Welcome to the October night sky. Shortly after sunset over in the west, a bright star-like object will be seen – this is planet Venus.
On the 29th of the month, Venus will be at its greatest elongation from the Sun at 47 degrees and, therefore, it can be seen in a truly dark sky. At this time, Venus may be able to cast a faint shadow due to its brilliance.
Through a small telescope, the planet will display a 50% phase, or half Moon shape. Despite Venus being similar in size to the Earth and relatively close to us in astronomical terms, no details can be seen easily on the planet as it’s covered with a thick dense white atmosphere 90 times the pressure of our own.
On the evening of the 9th, the crescent Moon will be seen just above Venus. This will be a pretty sight of the Moon and the evening star together.
There are four notable meteor showers in October. The first two are both on the same night, the 7th. They are the Piscids that are slow in their flight across the night sky and the Draconids that are faster and are dust from the tail comet Giacobini Zimmer, discovered in 1900.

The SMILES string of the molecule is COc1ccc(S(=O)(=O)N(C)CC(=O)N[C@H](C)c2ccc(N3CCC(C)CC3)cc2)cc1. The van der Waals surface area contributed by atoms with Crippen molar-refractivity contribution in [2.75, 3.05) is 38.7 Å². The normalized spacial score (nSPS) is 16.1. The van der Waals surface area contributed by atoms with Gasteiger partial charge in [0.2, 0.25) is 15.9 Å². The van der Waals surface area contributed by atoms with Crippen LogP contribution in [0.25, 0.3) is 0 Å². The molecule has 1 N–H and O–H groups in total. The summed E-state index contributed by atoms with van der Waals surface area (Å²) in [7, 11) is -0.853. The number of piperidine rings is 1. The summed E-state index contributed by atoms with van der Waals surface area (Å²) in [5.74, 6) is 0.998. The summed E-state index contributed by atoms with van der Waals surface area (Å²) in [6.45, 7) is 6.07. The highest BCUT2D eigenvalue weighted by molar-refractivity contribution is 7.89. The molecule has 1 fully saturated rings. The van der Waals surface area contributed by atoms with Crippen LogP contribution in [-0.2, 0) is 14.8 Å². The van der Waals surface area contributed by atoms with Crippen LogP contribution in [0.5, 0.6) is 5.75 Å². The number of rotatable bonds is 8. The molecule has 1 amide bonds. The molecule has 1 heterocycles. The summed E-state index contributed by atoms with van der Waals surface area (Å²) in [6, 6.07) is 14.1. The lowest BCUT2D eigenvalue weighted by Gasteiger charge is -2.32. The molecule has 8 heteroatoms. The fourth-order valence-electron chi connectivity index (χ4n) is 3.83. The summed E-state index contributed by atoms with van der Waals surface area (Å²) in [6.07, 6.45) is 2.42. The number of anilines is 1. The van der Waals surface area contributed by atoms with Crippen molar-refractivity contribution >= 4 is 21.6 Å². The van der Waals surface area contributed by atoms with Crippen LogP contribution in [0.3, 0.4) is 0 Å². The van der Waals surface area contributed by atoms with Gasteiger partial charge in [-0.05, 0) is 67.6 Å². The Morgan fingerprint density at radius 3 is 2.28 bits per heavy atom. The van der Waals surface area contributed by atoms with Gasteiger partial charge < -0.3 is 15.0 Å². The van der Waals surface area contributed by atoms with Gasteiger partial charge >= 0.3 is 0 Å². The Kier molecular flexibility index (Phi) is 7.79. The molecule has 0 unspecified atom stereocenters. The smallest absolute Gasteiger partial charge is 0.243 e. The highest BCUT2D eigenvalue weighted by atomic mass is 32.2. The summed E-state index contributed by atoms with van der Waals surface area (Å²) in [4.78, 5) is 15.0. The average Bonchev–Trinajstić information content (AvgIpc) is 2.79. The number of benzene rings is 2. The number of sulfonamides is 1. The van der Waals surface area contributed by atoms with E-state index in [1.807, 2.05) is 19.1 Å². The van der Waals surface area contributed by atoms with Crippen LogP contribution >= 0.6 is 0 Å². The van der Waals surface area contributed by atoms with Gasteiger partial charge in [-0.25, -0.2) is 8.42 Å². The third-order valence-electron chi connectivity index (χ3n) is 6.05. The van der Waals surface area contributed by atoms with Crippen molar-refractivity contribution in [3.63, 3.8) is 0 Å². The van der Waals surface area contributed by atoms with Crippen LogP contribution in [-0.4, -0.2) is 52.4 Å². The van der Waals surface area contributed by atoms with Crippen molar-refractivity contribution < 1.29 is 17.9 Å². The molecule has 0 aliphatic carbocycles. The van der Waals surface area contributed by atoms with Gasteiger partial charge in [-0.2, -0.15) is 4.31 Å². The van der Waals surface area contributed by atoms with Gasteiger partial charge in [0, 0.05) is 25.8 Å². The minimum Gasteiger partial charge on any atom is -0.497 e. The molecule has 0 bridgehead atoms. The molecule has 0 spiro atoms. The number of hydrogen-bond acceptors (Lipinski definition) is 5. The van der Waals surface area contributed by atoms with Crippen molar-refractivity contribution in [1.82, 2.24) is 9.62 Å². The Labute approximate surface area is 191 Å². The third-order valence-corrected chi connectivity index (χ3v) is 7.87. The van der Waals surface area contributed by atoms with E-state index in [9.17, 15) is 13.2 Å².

On the 19th, we have the Epsilon Geminids and, on the 21st, the normally reliable Orionids from the tail of Halley’s comet. These last two showers happen at close to full Moon time, so only the brightest meteors will be seen, although the Orionids can produce fireball meteors.
The gas giant planets Jupiter and Saturn are still well visible in the south-southwest at nightfall, with Jupiter being much the brightest of the pair. Both these planets are still in the constellation of Capricornus. Jupiter will leave this constellation soon and will enter the constellation of Aquarius. Saturn is much slower moving and will stay longer in Capricornus.
The three stars of the summer triangle have now moved westwards in the evening sky and Vega, being the brightest of these stars, is now close to overhead in mid-northern latitudes.
With the clocks going back on Halloween, the cool nights will get darker much earlier and, with the Moon out of the evening sky at the end of the month, it would be a good opportunity for dark-sky stargazing.
The Moon is new on the 6th, first quarter on the 13th, full on the 20th and last quarter on October 28.
By Clive Jackson
Clive Jackson is the director of the Camera Obscura attraction (next to the Castle in Tavira), specialising in education and public outreach.
281 322 527 | firstname.lastname@example.org www.torredetavira.com
To see the October Sky Map click on the pdf link below